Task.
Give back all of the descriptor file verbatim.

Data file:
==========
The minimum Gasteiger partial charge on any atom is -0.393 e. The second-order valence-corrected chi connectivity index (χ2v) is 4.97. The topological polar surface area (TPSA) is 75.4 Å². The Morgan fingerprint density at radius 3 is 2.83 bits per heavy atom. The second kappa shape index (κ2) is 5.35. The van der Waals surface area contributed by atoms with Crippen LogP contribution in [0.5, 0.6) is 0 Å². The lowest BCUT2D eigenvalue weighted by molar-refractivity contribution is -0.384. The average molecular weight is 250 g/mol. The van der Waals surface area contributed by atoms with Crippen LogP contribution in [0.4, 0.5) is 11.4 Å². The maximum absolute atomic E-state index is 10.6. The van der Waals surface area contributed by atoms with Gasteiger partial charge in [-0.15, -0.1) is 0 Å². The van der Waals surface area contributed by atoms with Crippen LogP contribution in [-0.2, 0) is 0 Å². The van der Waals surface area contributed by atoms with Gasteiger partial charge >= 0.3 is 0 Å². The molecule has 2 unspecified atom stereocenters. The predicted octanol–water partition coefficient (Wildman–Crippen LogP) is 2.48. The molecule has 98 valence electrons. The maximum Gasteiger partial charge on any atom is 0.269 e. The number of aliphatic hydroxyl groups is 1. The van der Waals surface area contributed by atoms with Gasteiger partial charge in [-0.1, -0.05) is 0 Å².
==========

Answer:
The minimum Gasteiger partial charge on any atom is -0.393 e. The second-order valence-corrected chi connectivity index (χ2v) is 4.97. The topological polar surface area (TPSA) is 75.4 Å². The Morgan fingerprint density at radius 3 is 2.83 bits per heavy atom. The second kappa shape index (κ2) is 5.35. The van der Waals surface area contributed by atoms with Crippen LogP contribution in [0.5, 0.6) is 0 Å². The lowest BCUT2D eigenvalue weighted by molar-refractivity contribution is -0.384. The average molecular weight is 250 g/mol. The van der Waals surface area contributed by atoms with Crippen LogP contribution in [0.4, 0.5) is 11.4 Å². The maximum absolute atomic E-state index is 10.6. The van der Waals surface area contributed by atoms with Gasteiger partial charge in [-0.15, -0.1) is 0 Å². The van der Waals surface area contributed by atoms with Crippen LogP contribution in [-0.2, 0) is 0 Å². The van der Waals surface area contributed by atoms with Gasteiger partial charge >= 0.3 is 0 Å². The molecule has 2 unspecified atom stereocenters. The predicted octanol–water partition coefficient (Wildman–Crippen LogP) is 2.48. The molecule has 98 valence electrons. The maximum Gasteiger partial charge on any atom is 0.269 e. The number of aliphatic hydroxyl groups is 1. The van der Waals surface area contributed by atoms with Gasteiger partial charge in [-0.1, -0.05) is 0 Å².